1. “His argument was that you cannot know what the rule is, and thus you cannot follow it.”

    Yeah, I understand where Wittgenstein is coming from here, but it ends up being a paradox that he overcomes by considering meaning as use, when it comes to language. As long as people are able to accomplish goals with language, then they are following some kind of rule, even if it doesn’t agree with another person’s rule, had you asked that person exactly what the rule is. And I concur with Wittgenstein’s reasoning here, as I discussed briefly in a previous post.

    https://lagevondissen.wordpress.com/2018/03/13/its-time-for-some-philosophical-investigations/

    His Philosophical Investigations is a good piece of work that I think more people ought to read, even though it can be rather dry at times. His interlocutor narration style is interesting.

    “Because of this social urge — or, if you prefer, because of peer pressure — she begins to adjust the way that she carves up the world to be closer to that of others around her.”

    I think this also has to do with our inherent brain’s inherent desire for making correct predictions and overall prediction error minimization. If we don’t succumb to peer pressure per se (like avoiding social ostracization or the like) and use that as the motivation for changing/adopting our conceptual rules, then we still have a motivation to reduce prediction error in order to accomplish goals. If I am a social species, then my ability to predict the behavior of others is going to be contingent on my level of shared understanding with that person and this ends up being contingent on language to a large degree. I wrote a post about Predictive Processing and it’s tie in to language and ontology which is relevant:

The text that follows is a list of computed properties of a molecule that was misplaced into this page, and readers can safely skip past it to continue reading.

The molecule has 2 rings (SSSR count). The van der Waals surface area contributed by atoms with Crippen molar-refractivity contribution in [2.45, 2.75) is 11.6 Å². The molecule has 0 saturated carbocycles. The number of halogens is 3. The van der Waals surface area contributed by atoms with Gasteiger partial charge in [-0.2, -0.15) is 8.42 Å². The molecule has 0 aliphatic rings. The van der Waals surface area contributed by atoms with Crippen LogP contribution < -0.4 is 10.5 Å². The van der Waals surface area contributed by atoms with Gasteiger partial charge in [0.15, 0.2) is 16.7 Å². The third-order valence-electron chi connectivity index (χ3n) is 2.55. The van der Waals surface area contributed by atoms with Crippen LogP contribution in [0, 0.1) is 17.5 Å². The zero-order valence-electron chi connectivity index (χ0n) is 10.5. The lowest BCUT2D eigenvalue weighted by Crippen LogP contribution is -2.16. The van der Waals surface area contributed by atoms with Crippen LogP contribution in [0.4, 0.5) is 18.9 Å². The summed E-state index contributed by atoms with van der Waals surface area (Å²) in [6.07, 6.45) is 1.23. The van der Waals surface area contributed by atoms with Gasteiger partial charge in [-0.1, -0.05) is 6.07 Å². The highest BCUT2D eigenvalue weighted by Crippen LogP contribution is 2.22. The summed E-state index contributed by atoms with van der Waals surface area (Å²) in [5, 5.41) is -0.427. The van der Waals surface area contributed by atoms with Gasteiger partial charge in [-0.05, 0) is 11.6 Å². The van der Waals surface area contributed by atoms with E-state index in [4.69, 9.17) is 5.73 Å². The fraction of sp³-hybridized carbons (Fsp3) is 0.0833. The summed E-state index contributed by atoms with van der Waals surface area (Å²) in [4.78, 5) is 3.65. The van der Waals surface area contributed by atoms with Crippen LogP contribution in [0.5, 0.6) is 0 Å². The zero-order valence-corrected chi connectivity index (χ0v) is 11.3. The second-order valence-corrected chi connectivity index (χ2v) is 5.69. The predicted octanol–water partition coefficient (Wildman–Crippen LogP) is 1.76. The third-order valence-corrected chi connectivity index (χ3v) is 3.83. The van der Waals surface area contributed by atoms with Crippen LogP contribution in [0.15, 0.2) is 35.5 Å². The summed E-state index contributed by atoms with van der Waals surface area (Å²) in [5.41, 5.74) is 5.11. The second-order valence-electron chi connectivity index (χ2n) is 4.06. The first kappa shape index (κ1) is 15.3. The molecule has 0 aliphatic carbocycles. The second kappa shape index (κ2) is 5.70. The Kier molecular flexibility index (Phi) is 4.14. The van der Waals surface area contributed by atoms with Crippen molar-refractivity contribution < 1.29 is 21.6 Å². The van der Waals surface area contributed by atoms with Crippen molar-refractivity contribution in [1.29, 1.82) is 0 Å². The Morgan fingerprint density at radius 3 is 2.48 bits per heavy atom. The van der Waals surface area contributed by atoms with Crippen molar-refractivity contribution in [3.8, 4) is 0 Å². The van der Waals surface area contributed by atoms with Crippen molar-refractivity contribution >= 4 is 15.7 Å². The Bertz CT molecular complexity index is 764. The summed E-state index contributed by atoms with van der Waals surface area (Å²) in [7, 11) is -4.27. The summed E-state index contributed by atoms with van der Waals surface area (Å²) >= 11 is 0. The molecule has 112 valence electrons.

https://lagevondissen.wordpress.com/2018/02/05/predictive-processing-unlocking-the-mysteries-of-mind-body-part-ii/

    I had to mention some of Wittgenstein’s concepts in this latter post as well, because I found it very relevant. In short, I see the brain as wanting to make successful predictions and in order to maximize that, it makes use of language, and also tries to carve up the world into manageable concepts (which are tied to, though not equivalent with the linguistic tokens we give those concepts), and these concepts are ultimately inferred through probabilistic relations between sensory information and the higher level cognitive models that best explain/predict those relations.

    Good post!

    Liked by 1 person